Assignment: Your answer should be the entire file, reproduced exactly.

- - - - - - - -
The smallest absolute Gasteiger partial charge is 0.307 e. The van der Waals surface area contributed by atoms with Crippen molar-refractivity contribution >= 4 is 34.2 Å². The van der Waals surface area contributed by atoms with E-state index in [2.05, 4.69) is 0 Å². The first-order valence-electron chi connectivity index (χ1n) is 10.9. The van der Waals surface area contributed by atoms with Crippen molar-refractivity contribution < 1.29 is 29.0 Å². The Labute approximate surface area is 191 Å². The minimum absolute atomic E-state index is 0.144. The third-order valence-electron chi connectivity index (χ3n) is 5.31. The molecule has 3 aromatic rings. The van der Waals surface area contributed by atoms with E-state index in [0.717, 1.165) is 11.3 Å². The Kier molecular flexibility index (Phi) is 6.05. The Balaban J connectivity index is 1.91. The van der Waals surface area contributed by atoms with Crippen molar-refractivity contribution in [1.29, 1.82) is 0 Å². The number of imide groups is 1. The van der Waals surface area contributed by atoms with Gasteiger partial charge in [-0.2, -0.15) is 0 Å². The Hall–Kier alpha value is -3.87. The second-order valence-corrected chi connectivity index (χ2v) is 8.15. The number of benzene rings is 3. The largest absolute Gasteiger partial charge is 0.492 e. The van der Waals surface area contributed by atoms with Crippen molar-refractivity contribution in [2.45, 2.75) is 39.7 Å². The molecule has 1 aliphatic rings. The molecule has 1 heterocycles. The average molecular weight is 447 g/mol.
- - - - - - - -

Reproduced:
The smallest absolute Gasteiger partial charge is 0.307 e. The van der Waals surface area contributed by atoms with Crippen molar-refractivity contribution >= 4 is 34.2 Å². The van der Waals surface area contributed by atoms with E-state index in [2.05, 4.69) is 0 Å². The first-order valence-electron chi connectivity index (χ1n) is 10.9. The van der Waals surface area contributed by atoms with Crippen molar-refractivity contribution < 1.29 is 29.0 Å². The Labute approximate surface area is 191 Å². The minimum absolute atomic E-state index is 0.144. The third-order valence-electron chi connectivity index (χ3n) is 5.31. The molecule has 3 aromatic rings. The van der Waals surface area contributed by atoms with E-state index in [0.717, 1.165) is 11.3 Å². The Kier molecular flexibility index (Phi) is 6.05. The Balaban J connectivity index is 1.91. The van der Waals surface area contributed by atoms with Crippen molar-refractivity contribution in [1.29, 1.82) is 0 Å². The number of imide groups is 1. The van der Waals surface area contributed by atoms with Gasteiger partial charge in [-0.2, -0.15) is 0 Å². The Hall–Kier alpha value is -3.87. The second-order valence-corrected chi connectivity index (χ2v) is 8.15. The number of benzene rings is 3. The largest absolute Gasteiger partial charge is 0.492 e. The van der Waals surface area contributed by atoms with Crippen molar-refractivity contribution in [2.45, 2.75) is 39.7 Å². The molecule has 1 aliphatic rings. The molecule has 1 heterocycles. The average molecular weight is 447 g/mol.